Nearly six weeks since the collision, the Philippine Coast Guard has announced that retrieval operations for the last 21 passengers stopped last Tuesday.
Station Commander Weniel Azcuna said 85 percent of the Aquinas has been explored. “The remaining 15 percent of the spaces are impossible to explore without risking the lives of the divers,” he said.
But some technical divers will remain in Cebu City and will be on call in case there is an opportunity to explore the vessel further.
For now, the PCG and other concerned agencies are clearing the collision site of sinker lines and dive lines to allow vessels to pass by the area within the week.
At the mass burial, Archbishop Palma commended government officials who worked to rescue passengers and sustain the retrieval operations.
“(We saw in the tragedy) the extent of human capacity. We hope that accidents like this will never happen again,” he said.
At the ceremony were Cebu City Mayor Michael Rama, Vice Mayor Edgardo Labella and city councilors; Talisay City Mayor Johnny de los Reyes; Undersecretary Benjie Martinez who represented Vice President Jejomar Binay; and Governor Davide.
SuperCat General Manager Boy Mondo expressed the shipping company’s gratitude to the church, government and private groups who helped the survivors and aided the rescue.
He noted there were numerous volunteers, including technical divers, shipping lines and hotel operators who provided temporary shelter to the survivors and victims’ relatives.
Mayor Rama acknowledged Talisay City Mayor de los Reyes’ efforts, as well as the continued work of Cebu City’s quick response team.
And to the grieving relatives present in the memorial mass, he said, “Lisod ang paghilak, labi na naa pa gipangita (Grief is difficult, especially for those who are still searching for their loved ones).”
Also on Wednesday, Protective Services Unit head Shalaine Lucero of the Department of Social Welfare and Development said an emergency employment program started in the 13 barangays affected by the oil spill.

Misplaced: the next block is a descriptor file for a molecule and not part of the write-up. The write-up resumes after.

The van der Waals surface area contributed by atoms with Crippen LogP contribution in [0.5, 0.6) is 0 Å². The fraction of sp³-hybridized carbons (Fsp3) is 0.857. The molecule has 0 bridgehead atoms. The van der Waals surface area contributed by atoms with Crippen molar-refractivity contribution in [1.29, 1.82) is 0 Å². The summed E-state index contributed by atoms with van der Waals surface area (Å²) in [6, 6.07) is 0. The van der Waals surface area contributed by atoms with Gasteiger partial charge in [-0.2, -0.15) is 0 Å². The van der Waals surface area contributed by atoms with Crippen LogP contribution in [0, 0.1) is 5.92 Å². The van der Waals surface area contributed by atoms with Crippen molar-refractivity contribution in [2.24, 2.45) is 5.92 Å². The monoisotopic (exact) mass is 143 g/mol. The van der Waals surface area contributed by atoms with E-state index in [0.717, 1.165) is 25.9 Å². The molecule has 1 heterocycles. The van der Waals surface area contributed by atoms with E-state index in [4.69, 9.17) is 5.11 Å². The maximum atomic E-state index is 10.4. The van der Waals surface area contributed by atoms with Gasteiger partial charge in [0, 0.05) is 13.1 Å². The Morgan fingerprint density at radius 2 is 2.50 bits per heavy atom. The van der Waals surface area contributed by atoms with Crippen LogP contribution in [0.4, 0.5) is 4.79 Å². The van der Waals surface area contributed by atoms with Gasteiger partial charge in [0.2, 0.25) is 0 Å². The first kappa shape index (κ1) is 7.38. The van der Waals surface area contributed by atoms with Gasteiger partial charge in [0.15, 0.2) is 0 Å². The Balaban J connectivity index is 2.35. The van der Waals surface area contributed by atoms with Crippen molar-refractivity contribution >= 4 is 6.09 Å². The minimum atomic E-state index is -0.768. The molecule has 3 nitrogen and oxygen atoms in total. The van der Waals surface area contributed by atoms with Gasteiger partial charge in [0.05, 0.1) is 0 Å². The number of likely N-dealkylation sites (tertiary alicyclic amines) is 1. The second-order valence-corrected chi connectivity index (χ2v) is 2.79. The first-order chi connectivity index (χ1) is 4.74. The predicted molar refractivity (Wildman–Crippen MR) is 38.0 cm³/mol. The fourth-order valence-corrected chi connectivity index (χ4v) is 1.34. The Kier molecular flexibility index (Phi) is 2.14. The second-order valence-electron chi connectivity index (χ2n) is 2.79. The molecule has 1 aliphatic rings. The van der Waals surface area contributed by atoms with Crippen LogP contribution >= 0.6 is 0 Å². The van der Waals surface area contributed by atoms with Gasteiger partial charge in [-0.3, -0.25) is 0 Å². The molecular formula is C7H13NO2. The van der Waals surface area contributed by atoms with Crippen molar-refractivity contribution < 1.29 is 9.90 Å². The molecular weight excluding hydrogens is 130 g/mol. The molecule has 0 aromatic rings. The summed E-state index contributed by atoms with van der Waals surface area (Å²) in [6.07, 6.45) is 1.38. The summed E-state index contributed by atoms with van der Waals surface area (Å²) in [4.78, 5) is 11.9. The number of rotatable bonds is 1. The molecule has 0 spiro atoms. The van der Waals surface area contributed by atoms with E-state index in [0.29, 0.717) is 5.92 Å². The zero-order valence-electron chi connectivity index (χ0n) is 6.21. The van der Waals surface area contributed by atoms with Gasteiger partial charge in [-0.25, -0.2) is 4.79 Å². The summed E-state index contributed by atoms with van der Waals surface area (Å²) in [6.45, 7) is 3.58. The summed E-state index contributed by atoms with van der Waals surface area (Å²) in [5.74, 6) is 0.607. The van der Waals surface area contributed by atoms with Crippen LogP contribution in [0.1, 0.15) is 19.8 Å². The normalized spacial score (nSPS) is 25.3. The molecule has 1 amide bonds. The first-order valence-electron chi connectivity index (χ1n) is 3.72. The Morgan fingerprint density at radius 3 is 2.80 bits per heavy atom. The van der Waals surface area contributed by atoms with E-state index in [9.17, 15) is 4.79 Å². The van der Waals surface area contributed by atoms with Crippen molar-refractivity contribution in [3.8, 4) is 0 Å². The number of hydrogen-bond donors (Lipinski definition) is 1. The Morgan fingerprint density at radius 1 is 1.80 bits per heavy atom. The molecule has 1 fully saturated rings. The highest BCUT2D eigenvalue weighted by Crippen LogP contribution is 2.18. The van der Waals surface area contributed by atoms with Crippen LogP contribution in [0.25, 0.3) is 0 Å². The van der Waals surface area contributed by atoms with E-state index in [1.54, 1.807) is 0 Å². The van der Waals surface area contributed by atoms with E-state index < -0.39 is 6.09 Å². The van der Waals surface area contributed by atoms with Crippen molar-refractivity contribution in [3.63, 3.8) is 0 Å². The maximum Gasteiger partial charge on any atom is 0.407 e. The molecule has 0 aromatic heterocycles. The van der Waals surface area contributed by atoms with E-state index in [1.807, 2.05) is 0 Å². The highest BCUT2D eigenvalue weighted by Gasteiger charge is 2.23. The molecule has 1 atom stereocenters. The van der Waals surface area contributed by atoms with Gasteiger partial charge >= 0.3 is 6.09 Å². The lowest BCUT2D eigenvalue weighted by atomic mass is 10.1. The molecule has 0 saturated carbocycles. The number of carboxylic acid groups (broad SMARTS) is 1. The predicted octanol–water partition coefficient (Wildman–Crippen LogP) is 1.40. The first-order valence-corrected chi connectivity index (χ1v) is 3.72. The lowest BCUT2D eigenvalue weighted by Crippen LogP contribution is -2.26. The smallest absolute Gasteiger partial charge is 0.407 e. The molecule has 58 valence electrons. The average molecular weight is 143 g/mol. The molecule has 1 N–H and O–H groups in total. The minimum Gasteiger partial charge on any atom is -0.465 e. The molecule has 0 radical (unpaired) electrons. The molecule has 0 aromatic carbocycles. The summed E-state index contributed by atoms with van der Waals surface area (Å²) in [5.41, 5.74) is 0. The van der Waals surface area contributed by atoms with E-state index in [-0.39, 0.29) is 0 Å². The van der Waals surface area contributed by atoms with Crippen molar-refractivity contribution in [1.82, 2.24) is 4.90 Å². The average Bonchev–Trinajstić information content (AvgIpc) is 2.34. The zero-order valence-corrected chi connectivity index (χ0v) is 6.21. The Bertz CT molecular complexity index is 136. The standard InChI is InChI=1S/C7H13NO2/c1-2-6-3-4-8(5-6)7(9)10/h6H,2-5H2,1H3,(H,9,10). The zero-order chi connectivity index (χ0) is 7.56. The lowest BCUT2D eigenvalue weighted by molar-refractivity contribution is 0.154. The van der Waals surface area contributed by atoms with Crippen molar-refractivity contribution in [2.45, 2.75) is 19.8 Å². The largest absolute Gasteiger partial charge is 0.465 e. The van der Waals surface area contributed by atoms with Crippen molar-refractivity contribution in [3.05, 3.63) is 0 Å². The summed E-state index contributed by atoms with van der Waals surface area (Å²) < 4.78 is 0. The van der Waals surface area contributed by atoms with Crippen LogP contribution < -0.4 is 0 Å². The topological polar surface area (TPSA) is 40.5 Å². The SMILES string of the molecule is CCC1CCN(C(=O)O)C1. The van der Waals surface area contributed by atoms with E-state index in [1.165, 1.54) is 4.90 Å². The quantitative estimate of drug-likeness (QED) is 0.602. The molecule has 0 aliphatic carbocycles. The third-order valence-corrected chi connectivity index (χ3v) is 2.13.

She said there were 2,996 beneficiaries or families identified and a member of each family will help clean up the barangays.
Each family member who is listed as part of the program will receive P245 per day for the next 10 days.
Fishermen were among the first to help during the collision last Aug. 16, but no one from their community was present in yesterday’s recognition rites in the Capitol Social Hall.
“I’m sure there are still countless who, in their own little way, helped,” Governor Davide said. They have yet to be identified, he also said.
But all those who registered and volunteered to join the search and retrieval operations were present and heard the governor express the Province’s “sincere gratitude” for their efforts.
With Davide on stage, giving the certificates of recognition, were Navforcen Commander Reynaldo Yoma; Provincial Disaster and Risk-Reduction Management Council head Neil Sanchez; and CG Commander Weniel Azcuna.
Some Bantay Dagat volunteers from Medellin and Cebu City were recognized, apparently because they stayed to help even if they were told to wait a long time in the Talisay fish port.
“On behalf of the Cebuano people, thank you,” Governor Davide said. (PDF/BAP/OCP/With FMG/Sun.Star Cebu)
Published in the Sun.Star Cebu newspaper on September 26, 2013.